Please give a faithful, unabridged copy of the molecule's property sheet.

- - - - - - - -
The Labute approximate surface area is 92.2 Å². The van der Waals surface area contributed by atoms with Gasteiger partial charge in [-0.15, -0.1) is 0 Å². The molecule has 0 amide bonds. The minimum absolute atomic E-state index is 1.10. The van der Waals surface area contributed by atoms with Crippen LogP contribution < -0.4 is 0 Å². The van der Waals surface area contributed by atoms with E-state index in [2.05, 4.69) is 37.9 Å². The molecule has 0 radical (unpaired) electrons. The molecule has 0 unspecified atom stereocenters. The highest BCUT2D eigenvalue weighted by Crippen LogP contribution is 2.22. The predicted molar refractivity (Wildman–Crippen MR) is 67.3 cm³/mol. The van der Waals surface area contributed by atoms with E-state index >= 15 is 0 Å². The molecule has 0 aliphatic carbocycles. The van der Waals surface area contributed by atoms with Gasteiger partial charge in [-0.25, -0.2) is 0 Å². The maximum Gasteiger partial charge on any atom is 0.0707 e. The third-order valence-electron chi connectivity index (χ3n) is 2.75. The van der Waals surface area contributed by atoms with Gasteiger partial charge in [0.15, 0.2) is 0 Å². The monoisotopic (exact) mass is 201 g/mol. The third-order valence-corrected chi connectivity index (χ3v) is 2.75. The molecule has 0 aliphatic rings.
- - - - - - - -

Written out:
The Labute approximate surface area is 92.2 Å². The van der Waals surface area contributed by atoms with Gasteiger partial charge in [-0.15, -0.1) is 0 Å². The molecule has 0 amide bonds. The minimum absolute atomic E-state index is 1.10. The van der Waals surface area contributed by atoms with Crippen LogP contribution < -0.4 is 0 Å². The van der Waals surface area contributed by atoms with E-state index in [2.05, 4.69) is 37.9 Å². The molecule has 0 radical (unpaired) electrons. The molecule has 0 unspecified atom stereocenters. The highest BCUT2D eigenvalue weighted by Crippen LogP contribution is 2.22. The predicted molar refractivity (Wildman–Crippen MR) is 67.3 cm³/mol. The van der Waals surface area contributed by atoms with E-state index >= 15 is 0 Å². The molecule has 0 aliphatic carbocycles. The van der Waals surface area contributed by atoms with Gasteiger partial charge in [-0.25, -0.2) is 0 Å². The maximum Gasteiger partial charge on any atom is 0.0707 e. The third-order valence-electron chi connectivity index (χ3n) is 2.75. The van der Waals surface area contributed by atoms with Gasteiger partial charge in [0.15, 0.2) is 0 Å². The monoisotopic (exact) mass is 201 g/mol. The third-order valence-corrected chi connectivity index (χ3v) is 2.75. The molecule has 0 aliphatic rings.